Three Things You’re Doing Wrong With Facebook Advertising

With over 1.3 billion active daily users, Facebook is one of the most powerful ways to reach your ideal audience and create leads, drive sales, or create traffic for your website. But just because it has one of the widest and most in-depth customer analytics does not mean that’s necessarily intuitive. Many first-time users, and even veterans, make regular mistakes that cost them hundreds or even thousands of dollars in fees that generate zero return.

Mistake #1: Only Using One Ad Set

For many people, it makes sense to organize all of your ads within a single ad set, setting a lifetime budget, schedule, type of bid, etc. This makes it easy to navigate and keep track of all the ads you may be running, but, unfortunately, it also makes it nearly impossible to split test and find out which ad is performing.

If you’re running A/B tests on your ads (and you should), then you need to be aware of which ad is returning results. When you use only one ad set, it allocates the ad budget amongst all the individual ads but will give preference to some over the other, which . means there’s a good chance not all of your ads are being seen.

Mistake #2: Not Including a Call-To-Action

Nobody runs Facebook ads simply to “raise awareness;” they’re almost always there to generate leads, drive conversions, or something else. But while that may be common knowledge to most, what’s also common is advertisers that fail to include any kind of CTA within their ad copy. There’s no appeal to sign up for a mailing list, no request to “buy now,” or anything beyond simple awareness.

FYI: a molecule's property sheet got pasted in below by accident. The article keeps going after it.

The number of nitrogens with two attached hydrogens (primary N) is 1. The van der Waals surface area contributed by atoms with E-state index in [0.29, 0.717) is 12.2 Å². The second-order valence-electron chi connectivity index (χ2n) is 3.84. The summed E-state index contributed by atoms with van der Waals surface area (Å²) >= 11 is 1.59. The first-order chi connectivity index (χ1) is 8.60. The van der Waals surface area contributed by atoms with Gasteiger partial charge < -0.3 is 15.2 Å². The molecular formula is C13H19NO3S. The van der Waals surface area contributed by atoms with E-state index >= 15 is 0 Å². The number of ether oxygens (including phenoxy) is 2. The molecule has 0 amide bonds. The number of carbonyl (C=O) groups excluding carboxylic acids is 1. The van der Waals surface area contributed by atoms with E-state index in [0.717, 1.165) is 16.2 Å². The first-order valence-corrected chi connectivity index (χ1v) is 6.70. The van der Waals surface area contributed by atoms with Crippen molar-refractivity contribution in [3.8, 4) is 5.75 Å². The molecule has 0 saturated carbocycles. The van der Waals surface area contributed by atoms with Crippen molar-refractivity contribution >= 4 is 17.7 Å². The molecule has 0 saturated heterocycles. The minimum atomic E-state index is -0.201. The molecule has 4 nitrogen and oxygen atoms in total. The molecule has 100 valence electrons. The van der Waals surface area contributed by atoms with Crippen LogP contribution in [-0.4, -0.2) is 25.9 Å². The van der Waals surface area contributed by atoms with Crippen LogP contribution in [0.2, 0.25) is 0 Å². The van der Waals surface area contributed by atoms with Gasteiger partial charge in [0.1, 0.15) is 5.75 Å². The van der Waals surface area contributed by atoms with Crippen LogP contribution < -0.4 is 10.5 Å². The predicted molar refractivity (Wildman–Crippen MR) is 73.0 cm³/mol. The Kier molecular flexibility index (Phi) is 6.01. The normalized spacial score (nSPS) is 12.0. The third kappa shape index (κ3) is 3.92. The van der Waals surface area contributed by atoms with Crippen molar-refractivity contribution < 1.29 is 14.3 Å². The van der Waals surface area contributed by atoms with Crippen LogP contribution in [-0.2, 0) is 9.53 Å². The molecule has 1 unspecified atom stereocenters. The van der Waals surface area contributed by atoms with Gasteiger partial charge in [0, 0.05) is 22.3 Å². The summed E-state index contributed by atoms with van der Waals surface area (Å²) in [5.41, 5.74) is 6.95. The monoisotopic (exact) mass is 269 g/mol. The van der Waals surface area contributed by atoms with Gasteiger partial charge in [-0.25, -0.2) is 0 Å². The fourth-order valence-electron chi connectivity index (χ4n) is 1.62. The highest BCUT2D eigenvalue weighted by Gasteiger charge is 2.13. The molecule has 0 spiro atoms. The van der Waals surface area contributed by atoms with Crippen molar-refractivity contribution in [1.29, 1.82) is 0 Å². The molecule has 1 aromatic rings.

For best results, use about 15 words for your ad post and 20 words for your link description. Keeping these words to a minimum will reduce the comprehension time for your readers and drive them to the point where they can perform some action.

Mistake #3: Using Images That are Not Optimized

At first glance, every picture that you include in your individual ads will look slightly ideal. The problem is that many people who look simply at the ad creation stage and confirm that everything looks top-notch fail to consider how it could look on other platforms, like mobile or Instagram. Pay attention to the suggested sizes that are listed during the advertising process, and stay within those parameters to maximize your effectiveness.

About Brandon Ferguson 317 Articles
Brandon has been browsing and sampling what the web has to offer. He sifts and sorts the good from the bad. Drop him a line if you want to ask anything at all! Always happy to help.

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